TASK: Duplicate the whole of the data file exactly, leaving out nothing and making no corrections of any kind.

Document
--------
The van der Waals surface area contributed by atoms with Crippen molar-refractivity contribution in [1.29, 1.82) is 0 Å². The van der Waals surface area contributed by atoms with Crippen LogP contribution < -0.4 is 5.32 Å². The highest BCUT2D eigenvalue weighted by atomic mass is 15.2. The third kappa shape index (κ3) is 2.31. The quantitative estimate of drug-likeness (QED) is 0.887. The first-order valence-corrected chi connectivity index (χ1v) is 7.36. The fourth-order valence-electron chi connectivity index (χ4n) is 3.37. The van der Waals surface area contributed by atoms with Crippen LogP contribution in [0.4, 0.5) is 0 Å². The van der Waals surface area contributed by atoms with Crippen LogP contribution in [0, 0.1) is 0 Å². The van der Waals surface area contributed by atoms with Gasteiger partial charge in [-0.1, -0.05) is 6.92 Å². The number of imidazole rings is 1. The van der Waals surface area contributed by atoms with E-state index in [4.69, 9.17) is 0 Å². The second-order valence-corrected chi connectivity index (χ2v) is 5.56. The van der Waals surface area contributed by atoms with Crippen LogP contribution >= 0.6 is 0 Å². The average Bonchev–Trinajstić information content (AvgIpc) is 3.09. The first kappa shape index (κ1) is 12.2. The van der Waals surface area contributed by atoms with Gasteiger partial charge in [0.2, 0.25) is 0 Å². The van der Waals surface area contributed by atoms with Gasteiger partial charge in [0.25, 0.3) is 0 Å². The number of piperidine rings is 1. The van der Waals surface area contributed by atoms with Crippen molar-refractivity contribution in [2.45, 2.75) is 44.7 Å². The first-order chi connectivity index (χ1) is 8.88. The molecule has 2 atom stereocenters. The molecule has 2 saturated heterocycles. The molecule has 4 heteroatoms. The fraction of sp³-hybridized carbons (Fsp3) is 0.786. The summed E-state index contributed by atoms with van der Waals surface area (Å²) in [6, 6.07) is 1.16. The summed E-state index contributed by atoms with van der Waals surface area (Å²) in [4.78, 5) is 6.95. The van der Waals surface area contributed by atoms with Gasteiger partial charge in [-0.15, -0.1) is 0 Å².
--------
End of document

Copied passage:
The van der Waals surface area contributed by atoms with Crippen molar-refractivity contribution in [1.29, 1.82) is 0 Å². The van der Waals surface area contributed by atoms with Crippen LogP contribution < -0.4 is 5.32 Å². The highest BCUT2D eigenvalue weighted by atomic mass is 15.2. The third kappa shape index (κ3) is 2.31. The quantitative estimate of drug-likeness (QED) is 0.887. The first-order valence-corrected chi connectivity index (χ1v) is 7.36. The fourth-order valence-electron chi connectivity index (χ4n) is 3.37. The van der Waals surface area contributed by atoms with Crippen LogP contribution in [0.4, 0.5) is 0 Å². The van der Waals surface area contributed by atoms with Crippen LogP contribution in [0, 0.1) is 0 Å². The van der Waals surface area contributed by atoms with Gasteiger partial charge in [-0.1, -0.05) is 6.92 Å². The number of imidazole rings is 1. The van der Waals surface area contributed by atoms with E-state index in [4.69, 9.17) is 0 Å². The second-order valence-corrected chi connectivity index (χ2v) is 5.56. The van der Waals surface area contributed by atoms with Crippen LogP contribution >= 0.6 is 0 Å². The average Bonchev–Trinajstić information content (AvgIpc) is 3.09. The first kappa shape index (κ1) is 12.2. The van der Waals surface area contributed by atoms with Gasteiger partial charge in [0.2, 0.25) is 0 Å². The van der Waals surface area contributed by atoms with Gasteiger partial charge in [0.25, 0.3) is 0 Å². The number of piperidine rings is 1. The van der Waals surface area contributed by atoms with Crippen molar-refractivity contribution in [2.45, 2.75) is 44.7 Å². The first-order chi connectivity index (χ1) is 8.88. The molecule has 2 atom stereocenters. The molecule has 2 saturated heterocycles. The molecule has 4 heteroatoms. The fraction of sp³-hybridized carbons (Fsp3) is 0.786. The summed E-state index contributed by atoms with van der Waals surface area (Å²) in [6, 6.07) is 1.16. The summed E-state index contributed by atoms with van der Waals surface area (Å²) in [4.78, 5) is 6.95. The van der Waals surface area contributed by atoms with Gasteiger partial charge in [-0.15, -0.1) is 0 Å².